So my questions to you: Is parenting just a matter of opinion? Or, is it more black and white? Maybe children just shouldn’t ever be left alone (and woe to the mother who makes the choice otherwise, regardless of situation)? What do you think?

     

    Posted: Apr 08 2011, 00:14 by kelly | Comments (12) RSS comment feed |
    • Currently 0/5 Stars.
    • 1
    • 2
    • 3
    • 4
    • 5
    Filed under: Children | Parenting

    Wordless Wednesday: InstagraMania





    A few days ago I discovered Instagram. I know I'm late to the party, but where has this party been all my life? It's an instant gratification salve to my no-longer-in-art-school-and-don't-have-enough-time-to-make-art-anymore blues. I can turn any so-so snapshot into something closer to remarkable - instantly. So, for this Wordless Wednesday, the fruits of my recent infatuation:


    Me, in the sun.


    Happy sprouts on our windowsill.


    My son's curls.


    Beautiful spring blossoms.


    My daughter, peeking.


    Spring rain on daffodils.


    Adam, contemplative.

    Have you discovered Instagram? Is there another iPhone photo app that's even cooler? Please let me know!

    Posted: Apr 06 2011, 18:16 by kelly | Comments (3) RSS comment feed |
    • Currently 0/5 Stars.
    • 1
    • 2
    • 3
    • 4
    • 5
    Filed under: Wordless Wednesday

    Sunday Spark: This Week's Awesomeness





    Asparagus!
    I love asparagus! It’s a winner in nutrition. Per cup: Vitamin K (55.7mcg / 70% DV!), Vitamin A (1013 IU / 20% DV), Folate (68.7mcg / 17% DV), Vitamin C (7.5mg / 13%), Iron (2.9mg / 16% DV), Fiber (2.8g / 11% DV), Protein (2.9g / 6% DV)... I could continue. The thing about asparagus is that it can be tricky to prepare, serve, and make appealing to children with its tendency towards stringiness or bitterness. I’ve tried several different preparations of asparagus to make it more child-palatable. Small pieces, added to stir fry seem the most likely to be eaten. But I love eating it by the stalk, and want my kids to enjoy this as well! So, last night, I went simple & just tried tossing it into a pan with olive oil, balsamic vinegar, and about a tablespoonful of dark brown sugar & water. Covered, and sauteed for ~10 minutes until tender. The kids loved it, and Adam & I did as well. It was sweet with just a bit of sour to balance it out, and super tender! So if your children are shy about asparagus, you might want to give this simple “recipe” a try!

    (Okay, I'm not a food photographer, but trust me, this was yummy.)
    Scala & Kolancy Brothers!
    This week I discovered Scala. If you saw the movie Social Network, you may remember the girls’ choir version of Radiohead’s Creep in the trailer… that’s Scala. I’ve been surfing YouTube & iTunes like a maniac looking for more by them this week. I’m hooked. It’s a mix of chorale voices (awesome) with 90’s alternative rock (also awesome); sometimes a cappella, sometimes with piano. Think: Sinead O'Connor, Depeche Mode, The Cure, Nirvana, Bjork... pared down to its essentials, hauntingly performed, how can you beat this?
    The Value of Being Not-Awesome!
    Amber at Srocel.com posted this more than a week ago, but it’s still on my mind (and I subscribed to email updates, so I’m still getting the inspired comments to her post). Amber talks eloquently and honestly about her feelings on blogging frequently, even if you’re not sure that what you’re posting is “awesome”. She says, “The other big thing I’ve learned through blogging, and really through everything that I’ve tried, is that the way to get better at something is to show up.”

    (Amber, who is, awesome)
    I commented at the time, that I usually only manage about one post a week, because I’d read somewhere that you only ever want to give your readers MORE, not less – you know, basically an aim-low approach, as not to disappoint. I do find that I often wait and wait until my post is “just right” before posting; and sometimes, in that wait, I end up not posting at all. Maybe the moment has passed, the thing I was blogging about didn’t seem so important. Sometimes, it’s because I’ve lost interest, or I’m just not sure that it’s awesome enough. Through repeated visits back to Amber’s post (because her readers leave such thoughtful comments!), I am coming around to the point of view that maybe more is better. Even if the more is less. There are several bloggers whom I read every day where I’m just so glad she posted SOMETHING, even if it’s not something I’m that interested in, or agree with, because the act of reading content in a voice I enjoy is… enjoyable. Inspiring. Relaxing. Not sure I am ready to make a commitment to daily blogging yet, but her post certainly was thought provoking. If you find yourself often with your finger hovering over the publish button, you might want to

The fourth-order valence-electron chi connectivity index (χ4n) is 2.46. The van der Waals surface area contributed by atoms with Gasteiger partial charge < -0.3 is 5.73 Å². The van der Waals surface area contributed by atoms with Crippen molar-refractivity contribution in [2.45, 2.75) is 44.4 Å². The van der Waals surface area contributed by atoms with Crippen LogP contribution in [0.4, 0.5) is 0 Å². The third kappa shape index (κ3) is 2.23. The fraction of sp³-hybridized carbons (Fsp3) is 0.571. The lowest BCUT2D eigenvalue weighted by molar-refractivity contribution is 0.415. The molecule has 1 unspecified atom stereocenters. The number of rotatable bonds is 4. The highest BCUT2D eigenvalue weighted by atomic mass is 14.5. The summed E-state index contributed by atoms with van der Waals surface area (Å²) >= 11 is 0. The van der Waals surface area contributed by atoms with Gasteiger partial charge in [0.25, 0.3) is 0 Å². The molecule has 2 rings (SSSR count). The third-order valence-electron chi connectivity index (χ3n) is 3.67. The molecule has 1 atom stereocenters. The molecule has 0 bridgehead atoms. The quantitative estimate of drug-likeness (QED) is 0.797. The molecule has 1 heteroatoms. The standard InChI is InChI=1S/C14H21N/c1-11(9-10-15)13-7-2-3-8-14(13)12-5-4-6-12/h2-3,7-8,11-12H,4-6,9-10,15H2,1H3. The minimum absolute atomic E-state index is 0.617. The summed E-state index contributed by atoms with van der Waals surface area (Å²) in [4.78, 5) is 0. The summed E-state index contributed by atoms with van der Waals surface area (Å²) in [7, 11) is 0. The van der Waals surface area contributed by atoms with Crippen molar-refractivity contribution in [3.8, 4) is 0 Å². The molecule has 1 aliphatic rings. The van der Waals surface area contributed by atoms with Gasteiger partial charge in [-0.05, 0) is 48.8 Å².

give her post a read.
    Roller Skating!
    Adam & I took the kids roller skating this Saturday.

    (First time standing in skates... note the death-grip)
    It was the kids’ first time, and our first visit to the skating rink in… (wait for it…) ~23 years. Yeah. The fact that we’re old folks aside, this was the most fun I’ve had in a long time!

    (Yes, I'm skating backwards, photographing myself. Yes, I'm a hazard to the roller skating population at large.)
    Perhaps what was best about the whole adventure was the fact that it had a distinct air of timelessness about it. The place was the SAME place we’d been to as kids, it still looked the same, the rental skates were the same brown & orange, they even played (some) of the same music (okay, they didn’t play In the Air Tonight, but they DID play Michael Jackson. I was satisfied). There were still a handful of people who were amazing skaters, some teenagers who hung out in groups in the middle of the rink, newbies clinging to the sides, and loners hanging back on the edge when the DJ switched to the “slow songs”. They even hosted a round of Hokey Pokey. And yes, I remembered how to spin & jump on my skates. I also fell (once). Overall, I highly recommended this as an afternoon family outing!

    (Our 3yo skating by himself!)
    The kids both started off without ever having been on skates in their lives, to within about two hours skating independently – and loving it!

    (Skating with Dad - no hands!)
    Also? Skating is a FUN way to exercise (and I'm not one who typically uses those two words in the same sentence). Now, I just need to buy my own roller skates. Seriously.
    So... What was awesome about your week?
    Posted: Apr 03 2011, 15:29 by kelly | Comments (0) RSS comment feed |
    • Currently 0/5 Stars.
    • 1
    • 2
    • 3
    • 4
    • 5